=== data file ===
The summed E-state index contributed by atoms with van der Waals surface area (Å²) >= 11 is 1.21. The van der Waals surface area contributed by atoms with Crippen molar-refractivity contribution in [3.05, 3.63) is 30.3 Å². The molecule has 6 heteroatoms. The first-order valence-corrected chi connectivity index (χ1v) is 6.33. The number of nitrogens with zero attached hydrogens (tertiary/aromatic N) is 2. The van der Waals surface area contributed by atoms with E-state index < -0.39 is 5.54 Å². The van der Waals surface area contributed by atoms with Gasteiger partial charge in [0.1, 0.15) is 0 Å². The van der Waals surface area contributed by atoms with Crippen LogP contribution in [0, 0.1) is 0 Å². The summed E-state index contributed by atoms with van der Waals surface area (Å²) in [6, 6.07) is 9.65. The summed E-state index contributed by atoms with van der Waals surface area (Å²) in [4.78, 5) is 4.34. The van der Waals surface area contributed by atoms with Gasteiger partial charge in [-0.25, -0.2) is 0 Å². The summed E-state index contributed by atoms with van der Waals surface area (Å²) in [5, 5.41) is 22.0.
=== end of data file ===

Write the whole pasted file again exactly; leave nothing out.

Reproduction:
The summed E-state index contributed by atoms with van der Waals surface area (Å²) >= 11 is 1.21. The van der Waals surface area contributed by atoms with Crippen molar-refractivity contribution in [3.05, 3.63) is 30.3 Å². The molecule has 6 heteroatoms. The first-order valence-corrected chi connectivity index (χ1v) is 6.33. The number of nitrogens with zero attached hydrogens (tertiary/aromatic N) is 2. The van der Waals surface area contributed by atoms with E-state index < -0.39 is 5.54 Å². The van der Waals surface area contributed by atoms with Gasteiger partial charge in [0.1, 0.15) is 0 Å². The van der Waals surface area contributed by atoms with Crippen LogP contribution in [0, 0.1) is 0 Å². The summed E-state index contributed by atoms with van der Waals surface area (Å²) in [6, 6.07) is 9.65. The summed E-state index contributed by atoms with van der Waals surface area (Å²) in [4.78, 5) is 4.34. The van der Waals surface area contributed by atoms with Gasteiger partial charge in [-0.25, -0.2) is 0 Å². The summed E-state index contributed by atoms with van der Waals surface area (Å²) in [5, 5.41) is 22.0.